Rob Gillette tube bendingRob Gillette is the man behind the bright neon glow of the Drake Hotel sign in MOV’s new exhibit Neon Vancouver | Ugly Vancouver. Rob is a tube bender, one of the old-school artisans who makes magic with glass and rare gases. We visited Rob and his dog Blondy at his studio in Langley when he was getting some of the MOV’s vintage neon signs in working condition again. Rob was part of the team that exhibition sponsor Pattison Signs deployed to light up the signs once again.

The exhibition was an opportunity for Rob’s generation of tube benders to match skills with the old-timers who bent glass into Hootie the Owl’s kilt (in MOV’s Rexall “We Deliver” sign) and elaborate art deco script (as in MOV’s Williams Piano House sign).

Rob showed us how it was done. First, he fired up a gas flame, then he used both hands to manipulate a length of straight glass tubing in the flame until it was soft enough to bend, but not so soft that it dripped on the floor. He used his mouth and a thin hose to softly blow a current of air through the tubing, keeping the tube open even as he bent it into curves.

(For spectacular footage of a tube bender in action, check out the film Glowing in the Dark directed by Harry Killam and produced by Alan Goldman of Blueplate Productions, Vancouver.)

Neon sign tube bending stationOnce the tubing was shaped (in this case into the “ette” of Annette’s Dress Salon sign), Rob sealed the ends and prepared to load the gas. The flasks (known in the industry as ‘gas bombs’) that contain the rare gases are located in front of a wall covered with snapshots of enormous steelheads that Rob has caught on countless fishing trips. Rob carefully opened a valve and neon gas flowed into the narrow tube.

Later, Rob warned us to stand back as he jammed the throttle on the electricity and sent 220 power racing through the glass unit. Once he was assured that all was well, Rob invited us to look at it very, very closely. Squinting at the tube from two inches away, we convinced ourselves that we could actually see tiny movements inside – the electrical current exciting the neon electrons which danced as they gave off light.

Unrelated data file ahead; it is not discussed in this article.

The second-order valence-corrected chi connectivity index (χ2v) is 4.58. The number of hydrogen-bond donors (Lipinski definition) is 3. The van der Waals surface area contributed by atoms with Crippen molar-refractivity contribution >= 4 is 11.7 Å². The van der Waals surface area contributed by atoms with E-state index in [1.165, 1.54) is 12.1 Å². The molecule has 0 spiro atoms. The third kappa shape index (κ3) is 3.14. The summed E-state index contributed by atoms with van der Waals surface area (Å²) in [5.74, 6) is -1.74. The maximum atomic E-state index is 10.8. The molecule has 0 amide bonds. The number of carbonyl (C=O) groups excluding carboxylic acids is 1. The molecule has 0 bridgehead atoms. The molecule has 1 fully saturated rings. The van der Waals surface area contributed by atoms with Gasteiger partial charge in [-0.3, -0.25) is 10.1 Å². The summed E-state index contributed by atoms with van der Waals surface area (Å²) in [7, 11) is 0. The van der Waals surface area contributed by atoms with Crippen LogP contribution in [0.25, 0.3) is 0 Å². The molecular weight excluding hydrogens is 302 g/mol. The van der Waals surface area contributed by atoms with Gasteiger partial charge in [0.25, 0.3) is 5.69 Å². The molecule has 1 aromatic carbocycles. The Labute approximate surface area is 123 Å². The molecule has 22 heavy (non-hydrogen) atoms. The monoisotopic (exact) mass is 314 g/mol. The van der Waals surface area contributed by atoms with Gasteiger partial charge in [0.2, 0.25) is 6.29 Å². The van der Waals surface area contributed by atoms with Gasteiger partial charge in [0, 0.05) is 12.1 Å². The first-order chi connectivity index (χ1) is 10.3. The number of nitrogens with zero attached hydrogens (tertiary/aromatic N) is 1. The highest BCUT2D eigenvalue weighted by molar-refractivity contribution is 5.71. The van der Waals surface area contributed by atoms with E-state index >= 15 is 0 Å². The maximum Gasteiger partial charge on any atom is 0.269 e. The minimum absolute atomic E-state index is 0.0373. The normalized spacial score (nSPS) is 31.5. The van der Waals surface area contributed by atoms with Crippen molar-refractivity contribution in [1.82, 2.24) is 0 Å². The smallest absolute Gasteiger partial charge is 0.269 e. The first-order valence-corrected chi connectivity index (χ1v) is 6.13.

The brilliance and buzz is writ large in the exhibition Neon Vancouver | Ugly Vancouver where 22 neon signs fill the gallery with energy and light. Thanks to Gillette Rob for bringing eight of those signs back to life and light. To learn more, you can contact Rob at blondydog@yahoo.ca

Posted by: Kate Follington on October 6, 2011 at 4:24 pm

Neon photography by Walter Griba Neon Vancouver | Ugly Vancouver opens at the MOV on Thursday, October 13. The  exhibition explores Vancouver's gritty, urban past in a fascinating look at the explosion of neon signs in the 1950s through 1970s and the visual purity crusade that virtually eradicated them from Vancouver streets.

Memories already starting to flow this way, and we're wondering what neon stories you have.

Did you use to have a neon sign at your store? Were you a frequenter of a club or shop with a great neon sign? Do you remember a hotel sign now long gone or foster fond memories of one still there today?

Tell us your neon story, or share with us what your favourite piece of neon signage in the city is – or was!

Comment below, engage on our Facebook, or add pictures to our Flickr Pool of neon signs that you’ve photographed.

Can't wait to hear your tales!